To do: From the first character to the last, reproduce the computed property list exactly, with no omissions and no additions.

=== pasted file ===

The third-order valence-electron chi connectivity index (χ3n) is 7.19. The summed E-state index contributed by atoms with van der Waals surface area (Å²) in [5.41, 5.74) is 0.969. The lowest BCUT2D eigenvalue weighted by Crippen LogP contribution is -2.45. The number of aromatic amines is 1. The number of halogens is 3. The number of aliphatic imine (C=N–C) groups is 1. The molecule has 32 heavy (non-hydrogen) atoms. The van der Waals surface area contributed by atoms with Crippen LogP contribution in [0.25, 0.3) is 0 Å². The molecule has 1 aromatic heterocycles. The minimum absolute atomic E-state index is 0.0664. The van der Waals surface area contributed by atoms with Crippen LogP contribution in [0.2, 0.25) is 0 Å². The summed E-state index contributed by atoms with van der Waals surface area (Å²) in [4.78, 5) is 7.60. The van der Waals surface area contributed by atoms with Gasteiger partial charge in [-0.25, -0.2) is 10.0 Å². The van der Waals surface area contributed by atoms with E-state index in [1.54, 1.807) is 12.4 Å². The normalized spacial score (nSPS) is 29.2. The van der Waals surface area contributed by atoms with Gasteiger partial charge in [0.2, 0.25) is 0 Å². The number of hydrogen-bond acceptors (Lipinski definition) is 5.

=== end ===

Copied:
The third-order valence-electron chi connectivity index (χ3n) is 7.19. The summed E-state index contributed by atoms with van der Waals surface area (Å²) in [5.41, 5.74) is 0.969. The lowest BCUT2D eigenvalue weighted by Crippen LogP contribution is -2.45. The number of aromatic amines is 1. The number of halogens is 3. The number of aliphatic imine (C=N–C) groups is 1. The molecule has 32 heavy (non-hydrogen) atoms. The van der Waals surface area contributed by atoms with Crippen LogP contribution in [0.25, 0.3) is 0 Å². The molecule has 1 aromatic heterocycles. The minimum absolute atomic E-state index is 0.0664. The van der Waals surface area contributed by atoms with Crippen LogP contribution in [0.2, 0.25) is 0 Å². The summed E-state index contributed by atoms with van der Waals surface area (Å²) in [4.78, 5) is 7.60. The van der Waals surface area contributed by atoms with Gasteiger partial charge in [-0.25, -0.2) is 10.0 Å². The van der Waals surface area contributed by atoms with E-state index in [1.54, 1.807) is 12.4 Å². The normalized spacial score (nSPS) is 29.2. The van der Waals surface area contributed by atoms with Gasteiger partial charge in [0.2, 0.25) is 0 Å². The number of hydrogen-bond acceptors (Lipinski definition) is 5.